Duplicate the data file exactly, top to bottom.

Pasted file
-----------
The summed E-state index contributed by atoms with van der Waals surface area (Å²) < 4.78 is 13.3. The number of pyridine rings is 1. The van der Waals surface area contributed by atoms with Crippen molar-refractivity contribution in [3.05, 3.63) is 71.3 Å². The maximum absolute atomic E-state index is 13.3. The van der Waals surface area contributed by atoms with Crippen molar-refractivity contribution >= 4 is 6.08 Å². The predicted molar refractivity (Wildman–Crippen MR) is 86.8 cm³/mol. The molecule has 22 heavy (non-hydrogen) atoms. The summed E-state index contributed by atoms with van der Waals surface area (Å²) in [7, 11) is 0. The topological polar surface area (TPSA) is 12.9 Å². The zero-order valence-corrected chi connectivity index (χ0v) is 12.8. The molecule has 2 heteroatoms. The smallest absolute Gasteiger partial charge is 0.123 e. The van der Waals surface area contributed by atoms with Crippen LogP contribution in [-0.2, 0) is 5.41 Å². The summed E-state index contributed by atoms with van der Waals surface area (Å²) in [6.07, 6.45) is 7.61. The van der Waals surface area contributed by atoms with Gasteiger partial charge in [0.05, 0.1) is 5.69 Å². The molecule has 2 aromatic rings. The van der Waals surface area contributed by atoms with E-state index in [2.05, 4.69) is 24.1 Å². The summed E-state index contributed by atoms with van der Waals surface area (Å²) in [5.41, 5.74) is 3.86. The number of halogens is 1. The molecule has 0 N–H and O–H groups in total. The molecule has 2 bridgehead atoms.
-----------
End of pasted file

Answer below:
The summed E-state index contributed by atoms with van der Waals surface area (Å²) < 4.78 is 13.3. The number of pyridine rings is 1. The van der Waals surface area contributed by atoms with Crippen molar-refractivity contribution in [3.05, 3.63) is 71.3 Å². The maximum absolute atomic E-state index is 13.3. The van der Waals surface area contributed by atoms with Crippen molar-refractivity contribution >= 4 is 6.08 Å². The predicted molar refractivity (Wildman–Crippen MR) is 86.8 cm³/mol. The molecule has 22 heavy (non-hydrogen) atoms. The summed E-state index contributed by atoms with van der Waals surface area (Å²) in [7, 11) is 0. The topological polar surface area (TPSA) is 12.9 Å². The zero-order valence-corrected chi connectivity index (χ0v) is 12.8. The molecule has 2 heteroatoms. The smallest absolute Gasteiger partial charge is 0.123 e. The van der Waals surface area contributed by atoms with Crippen LogP contribution in [-0.2, 0) is 5.41 Å². The summed E-state index contributed by atoms with van der Waals surface area (Å²) in [6.07, 6.45) is 7.61. The van der Waals surface area contributed by atoms with Gasteiger partial charge in [0.05, 0.1) is 5.69 Å². The molecule has 2 aromatic rings. The van der Waals surface area contributed by atoms with E-state index in [2.05, 4.69) is 24.1 Å². The summed E-state index contributed by atoms with van der Waals surface area (Å²) in [5.41, 5.74) is 3.86. The number of halogens is 1. The molecule has 0 N–H and O–H groups in total. The molecule has 2 bridgehead atoms.